KFC posted a full-page apology in two British newspapers Friday for a chicken shortage that forced the closure of hundreds of restaurants.
The fast-chain chain took out ads in the Metro and The Sun newspapers showing an empty bucket of chicken. Instead of the KFC logo, the letters on the side of the bucket were rearranged to read "FCK."
"Huge apologies to our customers, especially those who traveled out of their way to find we were closed," the apology said.
"It's been a hell of a week, but we're making progress, and every day more and more fresh chicken is being delivered to our restaurants."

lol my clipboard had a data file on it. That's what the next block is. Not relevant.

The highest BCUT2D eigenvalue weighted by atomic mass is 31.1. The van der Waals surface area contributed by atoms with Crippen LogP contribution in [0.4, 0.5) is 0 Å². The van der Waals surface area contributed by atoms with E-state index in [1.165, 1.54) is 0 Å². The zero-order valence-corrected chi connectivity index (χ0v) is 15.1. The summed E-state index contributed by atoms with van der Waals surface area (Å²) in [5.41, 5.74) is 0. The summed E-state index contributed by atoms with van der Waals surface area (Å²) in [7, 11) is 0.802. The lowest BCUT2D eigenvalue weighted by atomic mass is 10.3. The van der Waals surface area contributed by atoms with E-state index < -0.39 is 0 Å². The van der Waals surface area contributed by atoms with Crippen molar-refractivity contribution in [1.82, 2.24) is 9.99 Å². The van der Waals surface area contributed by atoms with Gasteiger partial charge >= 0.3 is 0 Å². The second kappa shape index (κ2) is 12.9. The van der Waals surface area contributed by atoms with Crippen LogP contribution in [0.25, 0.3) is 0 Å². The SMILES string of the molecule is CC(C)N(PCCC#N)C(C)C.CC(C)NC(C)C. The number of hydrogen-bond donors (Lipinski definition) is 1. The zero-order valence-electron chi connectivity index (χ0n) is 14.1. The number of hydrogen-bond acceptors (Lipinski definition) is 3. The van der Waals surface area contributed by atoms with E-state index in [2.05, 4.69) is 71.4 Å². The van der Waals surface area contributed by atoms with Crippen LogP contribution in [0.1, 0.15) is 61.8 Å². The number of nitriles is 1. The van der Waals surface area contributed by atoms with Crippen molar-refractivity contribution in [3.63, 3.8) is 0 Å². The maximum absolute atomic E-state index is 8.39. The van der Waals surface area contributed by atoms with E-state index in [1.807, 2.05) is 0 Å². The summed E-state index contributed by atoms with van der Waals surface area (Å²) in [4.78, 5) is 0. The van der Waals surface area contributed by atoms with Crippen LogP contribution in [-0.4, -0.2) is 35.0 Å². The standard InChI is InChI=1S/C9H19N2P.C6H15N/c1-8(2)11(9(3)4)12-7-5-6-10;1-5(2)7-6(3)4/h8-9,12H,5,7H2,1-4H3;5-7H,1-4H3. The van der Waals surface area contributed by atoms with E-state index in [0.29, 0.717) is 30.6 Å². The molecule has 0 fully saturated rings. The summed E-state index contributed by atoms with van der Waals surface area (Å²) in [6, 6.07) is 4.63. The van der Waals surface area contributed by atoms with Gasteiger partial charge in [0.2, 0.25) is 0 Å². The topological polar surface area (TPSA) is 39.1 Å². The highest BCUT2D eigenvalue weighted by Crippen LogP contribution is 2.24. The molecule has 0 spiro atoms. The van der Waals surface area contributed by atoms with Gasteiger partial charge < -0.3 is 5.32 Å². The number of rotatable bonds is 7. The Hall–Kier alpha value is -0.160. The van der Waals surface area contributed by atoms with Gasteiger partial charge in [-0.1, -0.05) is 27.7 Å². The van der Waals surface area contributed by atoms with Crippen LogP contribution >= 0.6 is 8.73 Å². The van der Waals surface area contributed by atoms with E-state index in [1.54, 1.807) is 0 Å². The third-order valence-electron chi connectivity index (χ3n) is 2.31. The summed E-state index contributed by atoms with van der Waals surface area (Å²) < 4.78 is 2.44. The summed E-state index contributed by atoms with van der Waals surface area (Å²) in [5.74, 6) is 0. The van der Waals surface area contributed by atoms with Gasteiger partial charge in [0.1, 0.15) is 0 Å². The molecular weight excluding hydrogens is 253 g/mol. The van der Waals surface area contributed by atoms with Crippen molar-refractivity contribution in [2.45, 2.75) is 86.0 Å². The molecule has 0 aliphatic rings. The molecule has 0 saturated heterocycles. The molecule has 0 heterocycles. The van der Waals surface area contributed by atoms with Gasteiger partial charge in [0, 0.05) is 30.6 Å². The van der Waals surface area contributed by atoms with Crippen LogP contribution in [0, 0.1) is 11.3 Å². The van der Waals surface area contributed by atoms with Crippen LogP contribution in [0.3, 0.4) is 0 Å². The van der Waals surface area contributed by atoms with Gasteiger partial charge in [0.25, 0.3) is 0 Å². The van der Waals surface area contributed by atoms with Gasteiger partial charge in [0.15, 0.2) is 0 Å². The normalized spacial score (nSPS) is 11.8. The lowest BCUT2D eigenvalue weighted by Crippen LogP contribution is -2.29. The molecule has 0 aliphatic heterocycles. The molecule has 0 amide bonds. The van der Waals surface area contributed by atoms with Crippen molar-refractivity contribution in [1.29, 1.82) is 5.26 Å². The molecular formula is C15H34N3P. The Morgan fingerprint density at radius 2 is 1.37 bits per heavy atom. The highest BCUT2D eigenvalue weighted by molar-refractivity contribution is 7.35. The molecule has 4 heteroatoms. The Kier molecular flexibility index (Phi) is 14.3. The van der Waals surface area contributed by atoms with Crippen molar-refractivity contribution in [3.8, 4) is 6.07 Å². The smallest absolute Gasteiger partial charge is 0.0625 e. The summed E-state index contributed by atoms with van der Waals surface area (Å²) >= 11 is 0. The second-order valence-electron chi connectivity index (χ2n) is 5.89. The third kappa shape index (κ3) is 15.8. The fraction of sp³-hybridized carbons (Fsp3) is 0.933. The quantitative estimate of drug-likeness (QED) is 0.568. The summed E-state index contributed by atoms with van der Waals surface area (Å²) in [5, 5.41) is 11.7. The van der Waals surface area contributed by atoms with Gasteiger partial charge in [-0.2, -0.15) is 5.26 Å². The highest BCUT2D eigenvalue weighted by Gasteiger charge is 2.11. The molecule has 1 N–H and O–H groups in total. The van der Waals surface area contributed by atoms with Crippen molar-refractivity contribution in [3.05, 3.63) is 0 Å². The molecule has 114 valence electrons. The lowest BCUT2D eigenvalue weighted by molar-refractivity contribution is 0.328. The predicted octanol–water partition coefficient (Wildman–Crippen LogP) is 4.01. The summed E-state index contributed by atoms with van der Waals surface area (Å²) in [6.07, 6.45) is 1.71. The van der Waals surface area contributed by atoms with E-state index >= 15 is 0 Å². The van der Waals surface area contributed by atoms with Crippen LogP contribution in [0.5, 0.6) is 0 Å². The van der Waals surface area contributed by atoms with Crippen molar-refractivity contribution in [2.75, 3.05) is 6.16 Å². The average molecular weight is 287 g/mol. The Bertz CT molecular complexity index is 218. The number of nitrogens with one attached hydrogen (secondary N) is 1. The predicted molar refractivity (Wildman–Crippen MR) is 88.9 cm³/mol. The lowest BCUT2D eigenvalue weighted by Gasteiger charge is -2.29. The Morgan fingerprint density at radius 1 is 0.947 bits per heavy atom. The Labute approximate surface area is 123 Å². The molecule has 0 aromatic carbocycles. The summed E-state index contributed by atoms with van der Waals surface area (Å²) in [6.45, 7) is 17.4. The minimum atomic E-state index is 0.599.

The chain closed hundreds of restaurants this week following a problem with its chicken supplier, but almost 700 of its 900 U.K. outlets have reportedly reopened.
Earlier this week, KFC said the closures had been caused after it had taken on a new delivery partner, DHL, and apologized for the shortages.
DHL, which took on the contract last November with food service company QSL, said it regretted the interruption of supply and was working to rectify the situation as soon as possible.
"Whilst we are not the only party responsible for the supply chain to KFC, we do apologize for the inconvenience and disappointment caused to KFC and their customers by this incident," a DHL spokesperson said.
KFC set up a webpage for U.K. customers to find out the latest updates regarding their nearest outlets.
—CNBC's Sam Meredith contributed to this article.